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Why it pays to ensure your contact centre is secure

Worried your business could be hacked, or crippled by malware? Or that it might become the latest victim of an embarrassing and expensive data breach that compromises the privacy of your suppliers and customers?

It’s a very reasonable fear. Cybercrime has become far more prevalent in recent times and it can be an expensive and disruptive business, with remediating a major data breach now carrying an average price tag of $A3.35 million, according to the latest research from IBM.

Falling victim to data theft can also cause significant damage to brand and reputation; something few SMEs can afford to weather.

Protecting customer data 

Anyone seeking to access a rich well of data need look no further than the average contact centre. Some contain literally millions of customer records. Those records are, collectively, worth serious sums to scammers and identity thieves.

It’s vital to deprive bad actors of the opportunity to make mischief, before your organisation ends up in the hot seat, having to explain to customers that their data has been compromised.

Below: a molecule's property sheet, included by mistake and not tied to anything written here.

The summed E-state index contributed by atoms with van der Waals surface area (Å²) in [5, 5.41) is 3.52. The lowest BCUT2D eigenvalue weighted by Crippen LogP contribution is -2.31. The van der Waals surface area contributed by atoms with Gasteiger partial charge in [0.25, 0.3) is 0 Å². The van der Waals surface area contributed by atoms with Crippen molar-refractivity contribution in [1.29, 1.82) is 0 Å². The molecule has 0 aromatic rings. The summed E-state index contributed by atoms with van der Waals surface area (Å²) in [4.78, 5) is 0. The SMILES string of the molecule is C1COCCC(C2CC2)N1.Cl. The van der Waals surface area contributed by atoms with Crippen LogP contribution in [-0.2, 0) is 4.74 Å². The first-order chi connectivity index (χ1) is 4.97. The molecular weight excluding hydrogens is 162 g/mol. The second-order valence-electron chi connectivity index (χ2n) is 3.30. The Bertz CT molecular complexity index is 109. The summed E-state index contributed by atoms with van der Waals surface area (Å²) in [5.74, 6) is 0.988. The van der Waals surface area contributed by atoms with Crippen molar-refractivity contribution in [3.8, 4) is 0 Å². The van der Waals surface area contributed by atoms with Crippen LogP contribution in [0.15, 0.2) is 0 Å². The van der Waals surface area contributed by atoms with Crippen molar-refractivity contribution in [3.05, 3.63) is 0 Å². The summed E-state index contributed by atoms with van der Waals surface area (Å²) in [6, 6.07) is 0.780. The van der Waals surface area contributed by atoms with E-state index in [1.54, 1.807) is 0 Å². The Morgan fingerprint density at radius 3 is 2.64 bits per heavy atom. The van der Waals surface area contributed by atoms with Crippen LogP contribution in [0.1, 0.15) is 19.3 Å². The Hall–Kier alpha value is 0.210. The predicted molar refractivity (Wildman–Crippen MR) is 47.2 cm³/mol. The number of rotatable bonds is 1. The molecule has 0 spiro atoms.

That starts with choosing a contact centre supplier that demonstrates it’s serious about cyber-security. You’ll know they mean business if they opt to have their platform hosted by a tier-one cloud vendor with a rigorous security regime, employ a network engineering team of their own, and draw on the services of an external penetration testing service.

In-built security measures

Inbuilt security features that keep your enterprise safer are also more likely to be present, if you go with a premium vendor. Being able to whitelist IP addresses, for example, can help you control who logs in remotely, and from where. This means you can take advantage of a remote working model without opening your contact centre up to additional risk. 

Meanwhile, technology that enables you to record agents’ keystrokes means ‘inside jobs’, which see employees downloading files illicitly, are easy to track and trace.

Safeguarding your business 

All of these measures cost money, courtesy of the fact that they call for continuous investment in technology and expertise.  That’s why a premium, cloud-based contact centre platform is likely to set you back in excess of $100 per seat, each month.

Cheaper – and free – alternatives exist. But given today’s heightened threat landscape and the costs of remediating a major data breach, it’s worth asking whether your business can afford them.

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